Volvo has made all manner of vehicles over the course of its long history, including coupes, convertibles, hatchbacks, sedans, wagons and SUVs. But the vehicle that started it all was the PV444.
Or rather, we should say, the PV444 is what re-started it all. Because while it wasn’t Volvo’s first model, it was the first one it produced after the war. Monday, September 1, will mark 70 years since the PV444 first debuted at the Royal Tennis Hall in Stockholm pictured above, where the company received 148,437 visitors.
That presentation there took place shortly before the end of World War II when the vehicle wasn’t even finished yet. A team of 40 engineers and designers were still fine-tuning the final version, but were eager to show the public what it would start building after the last bullet was fired and peace would return to Europe.
The exhibition garnered 2,300 pre-orders (though we doubt that’s what they were called seven decades ago and in Swedish). It would take Volvo another few years to begin delivery, but once it did, people got Gothenburg’s first small car, built on a monocoque chassis with an overhead-valve engine – all pioneering features at the time. That OHV engine displaced 1.4 liters and offered just 40 horsepower, and all those initial examples were painted black with green interiors.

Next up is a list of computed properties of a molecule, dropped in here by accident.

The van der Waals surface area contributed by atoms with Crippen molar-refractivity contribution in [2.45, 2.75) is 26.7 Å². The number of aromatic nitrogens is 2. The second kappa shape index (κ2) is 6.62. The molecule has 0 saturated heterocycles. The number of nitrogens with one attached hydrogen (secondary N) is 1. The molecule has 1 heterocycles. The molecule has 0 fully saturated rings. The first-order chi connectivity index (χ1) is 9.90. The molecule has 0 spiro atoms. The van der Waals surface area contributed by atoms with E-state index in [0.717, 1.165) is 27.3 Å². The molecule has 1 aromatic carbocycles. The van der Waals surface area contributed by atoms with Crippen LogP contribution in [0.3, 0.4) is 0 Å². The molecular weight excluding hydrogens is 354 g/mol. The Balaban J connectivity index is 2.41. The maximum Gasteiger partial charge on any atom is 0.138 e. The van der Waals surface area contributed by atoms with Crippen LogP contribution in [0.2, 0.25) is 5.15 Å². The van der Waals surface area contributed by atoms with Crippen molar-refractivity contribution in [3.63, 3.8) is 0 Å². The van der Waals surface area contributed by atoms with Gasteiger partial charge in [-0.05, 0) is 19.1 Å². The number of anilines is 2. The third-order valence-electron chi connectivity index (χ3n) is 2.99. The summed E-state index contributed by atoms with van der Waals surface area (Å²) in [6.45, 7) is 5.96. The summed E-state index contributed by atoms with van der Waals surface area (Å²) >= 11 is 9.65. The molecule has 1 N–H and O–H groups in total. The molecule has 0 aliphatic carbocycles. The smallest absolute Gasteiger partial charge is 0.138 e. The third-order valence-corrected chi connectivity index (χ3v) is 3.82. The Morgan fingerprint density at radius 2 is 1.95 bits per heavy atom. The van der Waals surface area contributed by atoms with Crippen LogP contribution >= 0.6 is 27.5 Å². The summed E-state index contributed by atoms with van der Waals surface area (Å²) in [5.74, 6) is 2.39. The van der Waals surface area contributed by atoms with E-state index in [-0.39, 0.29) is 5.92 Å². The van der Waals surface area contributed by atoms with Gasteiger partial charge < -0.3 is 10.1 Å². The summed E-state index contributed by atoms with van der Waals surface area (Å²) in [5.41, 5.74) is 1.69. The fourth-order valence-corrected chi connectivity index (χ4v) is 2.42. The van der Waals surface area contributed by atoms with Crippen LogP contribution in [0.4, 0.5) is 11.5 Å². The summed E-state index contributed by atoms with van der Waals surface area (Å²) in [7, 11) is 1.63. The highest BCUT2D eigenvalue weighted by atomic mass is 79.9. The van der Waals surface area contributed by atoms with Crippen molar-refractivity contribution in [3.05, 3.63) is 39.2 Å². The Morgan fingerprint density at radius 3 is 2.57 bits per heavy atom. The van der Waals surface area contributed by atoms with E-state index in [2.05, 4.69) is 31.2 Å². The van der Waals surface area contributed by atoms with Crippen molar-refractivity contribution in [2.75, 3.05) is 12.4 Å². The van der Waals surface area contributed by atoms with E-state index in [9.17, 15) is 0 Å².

The first examples delivered to the United States arrived in Los Angeles on August 15, 1955, and established Volvo’s presence in the North American market. Though Volvo had only made 2,000 cars at that point, it ambitiously set the production goal of 8,000 units for the PV444… and ended up building 200,000 of them by the time production ended in 1958. That total is 440,000 if you include the updated PV544 that followed until 1965. In short, it was a pivotal model for Volvo, and one worthy of celebrating.